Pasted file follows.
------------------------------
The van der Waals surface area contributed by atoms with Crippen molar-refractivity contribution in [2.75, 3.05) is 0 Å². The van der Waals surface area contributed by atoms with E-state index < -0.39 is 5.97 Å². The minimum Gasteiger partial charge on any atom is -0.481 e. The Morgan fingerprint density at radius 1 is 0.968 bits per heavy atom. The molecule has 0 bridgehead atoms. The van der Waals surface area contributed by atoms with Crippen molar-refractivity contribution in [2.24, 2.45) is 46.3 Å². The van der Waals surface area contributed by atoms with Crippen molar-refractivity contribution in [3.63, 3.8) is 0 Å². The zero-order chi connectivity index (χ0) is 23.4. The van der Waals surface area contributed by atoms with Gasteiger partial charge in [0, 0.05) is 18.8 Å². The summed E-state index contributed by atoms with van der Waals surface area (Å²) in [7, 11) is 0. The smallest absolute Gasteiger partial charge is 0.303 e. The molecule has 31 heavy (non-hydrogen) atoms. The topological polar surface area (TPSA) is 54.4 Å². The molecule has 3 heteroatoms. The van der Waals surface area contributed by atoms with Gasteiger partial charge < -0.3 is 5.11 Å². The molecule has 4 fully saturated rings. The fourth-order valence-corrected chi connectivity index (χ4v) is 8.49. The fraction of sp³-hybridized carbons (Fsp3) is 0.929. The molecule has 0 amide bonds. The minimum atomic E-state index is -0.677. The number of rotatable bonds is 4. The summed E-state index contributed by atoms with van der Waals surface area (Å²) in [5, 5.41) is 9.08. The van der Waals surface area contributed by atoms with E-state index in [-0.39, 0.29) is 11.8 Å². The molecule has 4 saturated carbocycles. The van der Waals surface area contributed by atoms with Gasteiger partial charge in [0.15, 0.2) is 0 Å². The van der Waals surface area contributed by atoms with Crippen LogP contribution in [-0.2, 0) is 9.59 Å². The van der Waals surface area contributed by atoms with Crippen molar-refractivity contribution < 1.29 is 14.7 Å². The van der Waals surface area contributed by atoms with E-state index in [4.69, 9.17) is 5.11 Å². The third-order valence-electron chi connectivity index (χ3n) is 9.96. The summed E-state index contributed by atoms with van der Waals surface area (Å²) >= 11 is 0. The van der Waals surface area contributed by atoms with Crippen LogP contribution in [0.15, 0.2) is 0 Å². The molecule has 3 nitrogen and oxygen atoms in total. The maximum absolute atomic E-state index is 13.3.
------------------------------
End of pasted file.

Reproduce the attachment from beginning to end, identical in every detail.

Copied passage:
The van der Waals surface area contributed by atoms with Crippen molar-refractivity contribution in [2.75, 3.05) is 0 Å². The van der Waals surface area contributed by atoms with E-state index < -0.39 is 5.97 Å². The minimum Gasteiger partial charge on any atom is -0.481 e. The Morgan fingerprint density at radius 1 is 0.968 bits per heavy atom. The molecule has 0 bridgehead atoms. The van der Waals surface area contributed by atoms with Crippen molar-refractivity contribution in [2.24, 2.45) is 46.3 Å². The van der Waals surface area contributed by atoms with Crippen molar-refractivity contribution in [3.63, 3.8) is 0 Å². The zero-order chi connectivity index (χ0) is 23.4. The van der Waals surface area contributed by atoms with Gasteiger partial charge in [0, 0.05) is 18.8 Å². The summed E-state index contributed by atoms with van der Waals surface area (Å²) in [7, 11) is 0. The smallest absolute Gasteiger partial charge is 0.303 e. The molecule has 31 heavy (non-hydrogen) atoms. The topological polar surface area (TPSA) is 54.4 Å². The molecule has 3 heteroatoms. The van der Waals surface area contributed by atoms with Gasteiger partial charge < -0.3 is 5.11 Å². The molecule has 4 fully saturated rings. The fourth-order valence-corrected chi connectivity index (χ4v) is 8.49. The fraction of sp³-hybridized carbons (Fsp3) is 0.929. The molecule has 0 amide bonds. The minimum atomic E-state index is -0.677. The number of rotatable bonds is 4. The summed E-state index contributed by atoms with van der Waals surface area (Å²) in [5, 5.41) is 9.08. The van der Waals surface area contributed by atoms with E-state index in [-0.39, 0.29) is 11.8 Å². The molecule has 4 saturated carbocycles. The van der Waals surface area contributed by atoms with Gasteiger partial charge in [0.15, 0.2) is 0 Å². The van der Waals surface area contributed by atoms with Crippen LogP contribution in [-0.2, 0) is 9.59 Å². The van der Waals surface area contributed by atoms with Crippen molar-refractivity contribution < 1.29 is 14.7 Å². The van der Waals surface area contributed by atoms with E-state index in [4.69, 9.17) is 5.11 Å². The third-order valence-electron chi connectivity index (χ3n) is 9.96. The summed E-state index contributed by atoms with van der Waals surface area (Å²) >= 11 is 0. The van der Waals surface area contributed by atoms with Crippen LogP contribution in [0.15, 0.2) is 0 Å². The molecule has 3 nitrogen and oxygen atoms in total. The maximum absolute atomic E-state index is 13.3.